UPDATED 12:00 P.M. MARCH 2, 2018
The gas cards were for fueling up WDFW boats and equipment, but an agency IT worker used them to fill up his diesel pickup, his wife’s Honda, his old fishing boat, as well as his gas cans.
That’s according to fish and wildlife officers’ reports that say that all totaled, Robert “Bob” D. Woodard, 47, allegedly rang up in excess of $79,972.72 worth of gas by using his and fellow staffers’ — past and present — cards and pin numbers.
“He just used it over and over and over and over and over — for eight years,” reported KING 5’s Alison Morrow in a story breaking the news last night.
Eighty thousand bucks would have bought 24,446 gallons worth, based on federal figures that show the average price of all grades of fuel from 2010 through 2017 Washington was $3.27.
“It’s terribly shocking and saddening that someone would do this and take money away from our mission,” WDFW assistant business operations manager David Giglio told Morrow.
She reported Woodard had been fired. He’d worked as an assistant data manager out of the agency’s Vancouver and Ridgefield offices and had been with WDFW a reported two and a half decades.
An attempt to reach Woodard through a land line listed for a relative at his address in Longview was unsuccessful due to a full voice mail.
But according to officers’ reports, the alleged theft was only discovered late last October when the gas card for a seldom-used Duckworth outboard jet sled couldn’t be located.
A staffer got in touch with WDFW’s Fiscal Services division, which ran a report on the card and found “numerous large purchases for fuel in the Longview” area on it between March 25 and October 25, 2017.
Two pins were associated with that card, one a former WDFW employee who’d taken a new job last spring in Oregon and was “highly unlikely” to have been responsible, and the other was Woodard’s.
Fish and Wildlife officer Tyler Bahrenburg was tasked with obtaining surveillance footage from two Longview stations, an unmanned Flying K and a Shell, the latter of which was near Woodard’s home, that matched when the cards had been used.
According to officers’ reports, video and still images that Bahrenburg collected showed a tall, stocky blonde man pumping fuel into a newer Crosstour, a 1994 Chevrolet with a canopy, as well as gas cans in the back of the truck.
In mid-November, Woodard was interviewed at WDFW’s Ridgefield office by Capt. Jeff Wickersham and Deputy Chief Mike Cenci from headquarters. Woodard was shown video of a man pumping fuel and asked if he knew who it was, but he claimed he didn’t.
Presented with another video showing him running a gas card, Woodard initially allegedly admitted to having used five for personal use for about a year and a half, according to officer reports.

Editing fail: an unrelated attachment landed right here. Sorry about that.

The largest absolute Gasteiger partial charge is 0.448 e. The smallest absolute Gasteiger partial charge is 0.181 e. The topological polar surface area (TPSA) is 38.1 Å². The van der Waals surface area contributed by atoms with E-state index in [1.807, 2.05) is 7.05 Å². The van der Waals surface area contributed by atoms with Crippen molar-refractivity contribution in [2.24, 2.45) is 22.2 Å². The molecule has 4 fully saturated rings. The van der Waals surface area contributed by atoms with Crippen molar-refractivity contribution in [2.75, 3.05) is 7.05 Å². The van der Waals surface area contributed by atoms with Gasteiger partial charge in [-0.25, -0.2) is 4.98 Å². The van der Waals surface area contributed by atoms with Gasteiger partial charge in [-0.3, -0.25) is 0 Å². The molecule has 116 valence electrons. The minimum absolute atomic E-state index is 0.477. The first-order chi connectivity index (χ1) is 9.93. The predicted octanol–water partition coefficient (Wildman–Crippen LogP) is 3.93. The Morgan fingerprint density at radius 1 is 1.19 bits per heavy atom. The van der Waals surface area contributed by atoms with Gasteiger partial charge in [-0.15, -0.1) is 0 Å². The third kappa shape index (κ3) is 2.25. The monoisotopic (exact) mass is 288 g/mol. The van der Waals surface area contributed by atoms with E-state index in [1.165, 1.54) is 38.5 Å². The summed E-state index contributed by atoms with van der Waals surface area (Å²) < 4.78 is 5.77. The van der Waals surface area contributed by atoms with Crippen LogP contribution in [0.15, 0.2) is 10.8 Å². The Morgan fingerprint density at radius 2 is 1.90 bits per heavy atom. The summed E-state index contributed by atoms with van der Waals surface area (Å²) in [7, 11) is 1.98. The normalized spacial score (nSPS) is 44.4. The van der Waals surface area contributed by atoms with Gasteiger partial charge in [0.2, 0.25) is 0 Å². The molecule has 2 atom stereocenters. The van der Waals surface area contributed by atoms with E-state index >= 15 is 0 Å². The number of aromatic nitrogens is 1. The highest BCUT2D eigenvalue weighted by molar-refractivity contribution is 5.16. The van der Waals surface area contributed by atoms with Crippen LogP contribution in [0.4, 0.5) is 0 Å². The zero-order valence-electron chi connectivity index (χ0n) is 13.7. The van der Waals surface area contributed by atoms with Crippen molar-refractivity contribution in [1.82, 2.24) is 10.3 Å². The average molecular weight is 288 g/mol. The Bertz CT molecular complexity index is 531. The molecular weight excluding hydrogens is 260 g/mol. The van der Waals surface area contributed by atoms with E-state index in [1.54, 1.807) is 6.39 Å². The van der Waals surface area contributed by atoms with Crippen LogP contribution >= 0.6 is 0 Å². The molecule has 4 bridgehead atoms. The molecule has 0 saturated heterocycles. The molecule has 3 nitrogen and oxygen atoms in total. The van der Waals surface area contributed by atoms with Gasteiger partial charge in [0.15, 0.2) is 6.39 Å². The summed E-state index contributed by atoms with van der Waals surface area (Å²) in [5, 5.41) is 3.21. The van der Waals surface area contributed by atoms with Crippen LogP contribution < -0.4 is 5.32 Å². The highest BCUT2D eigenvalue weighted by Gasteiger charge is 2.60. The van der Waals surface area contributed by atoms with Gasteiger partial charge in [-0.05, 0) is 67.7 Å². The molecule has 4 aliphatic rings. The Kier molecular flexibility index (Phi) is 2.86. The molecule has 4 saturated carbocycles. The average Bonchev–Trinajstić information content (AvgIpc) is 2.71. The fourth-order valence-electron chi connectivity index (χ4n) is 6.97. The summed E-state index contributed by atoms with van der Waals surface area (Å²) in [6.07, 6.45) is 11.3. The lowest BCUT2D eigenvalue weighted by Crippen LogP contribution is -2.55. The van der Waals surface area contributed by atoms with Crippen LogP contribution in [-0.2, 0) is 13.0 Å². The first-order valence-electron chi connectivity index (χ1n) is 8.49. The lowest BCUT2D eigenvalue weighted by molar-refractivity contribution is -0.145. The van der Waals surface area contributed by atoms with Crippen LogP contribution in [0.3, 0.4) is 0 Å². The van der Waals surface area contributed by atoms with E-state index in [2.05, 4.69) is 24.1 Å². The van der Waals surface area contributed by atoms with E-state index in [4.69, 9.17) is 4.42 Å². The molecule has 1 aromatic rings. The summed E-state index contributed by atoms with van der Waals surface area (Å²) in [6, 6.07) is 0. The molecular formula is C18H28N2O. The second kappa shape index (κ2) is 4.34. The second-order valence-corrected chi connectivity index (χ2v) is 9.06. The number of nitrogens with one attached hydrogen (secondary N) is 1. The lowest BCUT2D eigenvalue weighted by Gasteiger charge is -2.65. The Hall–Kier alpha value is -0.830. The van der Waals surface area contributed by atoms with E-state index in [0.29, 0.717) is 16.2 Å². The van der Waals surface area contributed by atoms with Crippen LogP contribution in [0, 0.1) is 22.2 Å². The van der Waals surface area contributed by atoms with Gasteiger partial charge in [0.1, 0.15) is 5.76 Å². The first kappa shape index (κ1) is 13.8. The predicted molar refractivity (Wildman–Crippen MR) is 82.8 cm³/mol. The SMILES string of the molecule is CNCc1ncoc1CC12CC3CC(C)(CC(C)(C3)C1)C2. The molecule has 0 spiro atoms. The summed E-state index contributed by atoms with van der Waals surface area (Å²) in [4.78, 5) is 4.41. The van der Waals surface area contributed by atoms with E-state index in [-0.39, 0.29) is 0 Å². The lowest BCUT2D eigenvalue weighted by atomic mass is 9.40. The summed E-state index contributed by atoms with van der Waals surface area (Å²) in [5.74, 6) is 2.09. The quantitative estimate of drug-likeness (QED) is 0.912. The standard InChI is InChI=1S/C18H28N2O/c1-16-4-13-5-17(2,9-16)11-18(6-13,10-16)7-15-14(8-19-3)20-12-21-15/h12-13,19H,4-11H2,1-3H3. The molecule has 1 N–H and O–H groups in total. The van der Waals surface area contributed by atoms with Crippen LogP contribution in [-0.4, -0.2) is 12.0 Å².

But after being shown suspicious records going back to 2010 for a card associated with a piece of diesel equipment, including charges that occurred in Hermiston and Biggs Junction, Oregon, Woodard “eventually stated that he had been using the various gas cards since around that time,” according to officer reports.
Along with the Duckworth, which was used for stream surveys in the Hanford Reach in fall, other boats associated with the cards included a back-up craft that hadn’t been used for several years after being replaced and another lightly used boat used to tend netpens in the Grays River. Fuel purchases for the latter showed amounts well above the 10 to 15 gallons it otherwise would use because of its size.
And while reviewing logs for still another boat, officers found suspicious charges that seemed to correspond to a several-year period when Woodard had his own fishing boat moored at Cathlamet to fish for spring and summer Chinook. Those ended in 2014.
According to officers, when Woodard was issued gas cards for two pieces of equipment and a boat, he signed a statement saying that he could be held liable for any charges on that card, and that it’s “standard knowledge” among state employees that it’s illegal to buy fuel for personal use with one.
WDFW spokesman Bruce Botka told The Daily News of Longview that plans had been in the works to change how state staffers used gas cards before this case began. Supervisors will need to sign off on them, and a system to catch “out of the ordinary” purchases will be implemented. Botka vowed WDFW was going to “make sure it doesn’t happen again.”
The $80,000 Woodard allegedly rang up over eight years didn’t come out of any single part of the agency’s budget, according to Botka, who told Northwest Sportsman that essentially a mix of license revenues, federal, state and local monies and other funding sources cover WDFW’s fuel tab.
While making a recorded statement with Wickersham and Cenci, Woodard allegedly told them it had all begun while he was experiencing a “personal hardship due to family issues,” and that it had become “easier over time,” officers reported.
According to their report, Woodard apologized and said he didn’t want to lose his job.
When he went to his cubicle to collect his items before being escorted out of the building, he asked the new regional manager, John Long, to “put in a good word for him.”
Now, Woodard could soon face theft charges in Cowlitz County. Prosecutor Ryan Jurvakainen told The Daily News that the case is being reviewed for a decision on what to charge Woodard with.